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10 January 2008
19 December was the 19th day of the sixth month of the 2nd year of Canadian national consciousness rising to invincibility, as indicated by the following press reports:
19 December 2007
The Canadian Press - Canadian inflation easing as strong dollar begins cutting into prices (18 December 2007) The strong dollar sliced into prices for everything from food to cars in November as the inflation rate showed signs of entering an easing phase. The big number for economists was that core inflation fell to 1.6 per cent last month from 1.8 per cent in October, well below the Bank of Canada's 2 per cent target. This continues a trend to lower inflation that began in July. 'Inflation is not the problem it was six months ago,' said TD Bank economist Ritu Sapra.
From a Toronto Star report on this: 'The big story was the fact that the core continues to fall like a stone,' said Michael Gregory, senior economist with BMO Capital Markets. 'Three months ago, it was a little over 2 per cent. Now we've got 1.6 per cent.' Vehicle purchase and leasing prices fell by 3.9 per cent. It was the largest 12-month decrease on record. Prices for fresh vegetables fell 11.1 per cent. Computer equipment and supplies fell by 14.9 per cent.
From Globe and Mail reports on this: The Bank of Canada uses the core rate as an operational guide because it tends to smooth out monthly volatility and be a better gauge of where future inflation trends lie. Retailers are expected to keep lowering prices, a move likely to keep inflation down in the coming months, noted Douglas Porter, deputy chief economist at BMO Nesbitt Burns. 'There's still plenty of room for further price cuts,' he said.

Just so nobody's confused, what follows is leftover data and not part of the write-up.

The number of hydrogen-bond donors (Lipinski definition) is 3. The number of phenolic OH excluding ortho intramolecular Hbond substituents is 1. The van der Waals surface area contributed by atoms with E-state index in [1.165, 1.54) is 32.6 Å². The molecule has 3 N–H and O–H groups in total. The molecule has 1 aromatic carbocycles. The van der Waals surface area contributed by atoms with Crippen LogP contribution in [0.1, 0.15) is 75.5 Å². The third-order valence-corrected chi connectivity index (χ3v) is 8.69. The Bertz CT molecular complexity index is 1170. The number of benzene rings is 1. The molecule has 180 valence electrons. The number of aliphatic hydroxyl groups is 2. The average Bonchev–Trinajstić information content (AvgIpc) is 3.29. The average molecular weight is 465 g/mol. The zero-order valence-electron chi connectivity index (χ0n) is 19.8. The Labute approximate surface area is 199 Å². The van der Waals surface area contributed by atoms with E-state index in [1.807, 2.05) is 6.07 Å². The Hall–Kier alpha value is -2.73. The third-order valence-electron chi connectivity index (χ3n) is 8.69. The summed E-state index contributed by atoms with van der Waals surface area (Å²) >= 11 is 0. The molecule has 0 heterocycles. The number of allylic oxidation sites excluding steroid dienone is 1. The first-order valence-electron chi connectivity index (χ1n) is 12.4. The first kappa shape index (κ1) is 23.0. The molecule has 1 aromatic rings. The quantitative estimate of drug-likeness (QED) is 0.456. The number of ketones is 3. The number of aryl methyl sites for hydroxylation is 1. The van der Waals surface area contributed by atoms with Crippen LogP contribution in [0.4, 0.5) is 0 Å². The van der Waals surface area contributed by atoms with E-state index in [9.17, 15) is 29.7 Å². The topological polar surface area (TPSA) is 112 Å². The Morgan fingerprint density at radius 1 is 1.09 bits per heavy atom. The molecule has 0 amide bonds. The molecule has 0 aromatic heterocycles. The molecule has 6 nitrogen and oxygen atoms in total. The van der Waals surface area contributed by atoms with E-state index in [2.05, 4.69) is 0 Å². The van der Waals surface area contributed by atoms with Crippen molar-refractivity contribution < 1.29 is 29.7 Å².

Bloomberg News - Canadian October wholesale sales rise more than twice the amount forecast (19 December 2007) Canadian wholesale sales increased more than twice as much as economists forecast in October, led by building materials and personal and household products. Sales rose 0.5 per cent to C$43.9 billion, Statistics Canada said. Wholesalers of household and personal products, ranging from electronics to cosmetics, posted a 2.5 per cent increase to C$2.95 billion. Sales of machinery and equipment rose 0.5 per cent to C$9.28 billion.
From a Reuters Canada report on this: In constant dollars, sales rose an even-stronger 2.0 per cent, with prices falling 1.5 per cent on the month, reflecting the appreciation in the Canadian dollar.
From the Statistics Canada report: Sales in the building materials sector increased by 2.4% in October to C$6.3 billion . . . sales in the lumber and millwork trade group jumped 11.3% in October to C$1.0 billion. . . . the majority of products sold by lumber and millwork wholesalers are destined for the Canadian housing market, where demand remains fairly strong.
The National Post - Canada's population tops 33 million; Saskatchewan growth rate overtakes Alberta (19 December 2007) As of 1 October 2007, Canada's population was estimated at 33,091,200, up 115,200 from 1 July 2007, Statistics Canada says. It is the strongest growth rate in six years. Immigration also remained strong with Canada receiving an estimated 71,600 newcomers, an increase not seen in more than 30 years.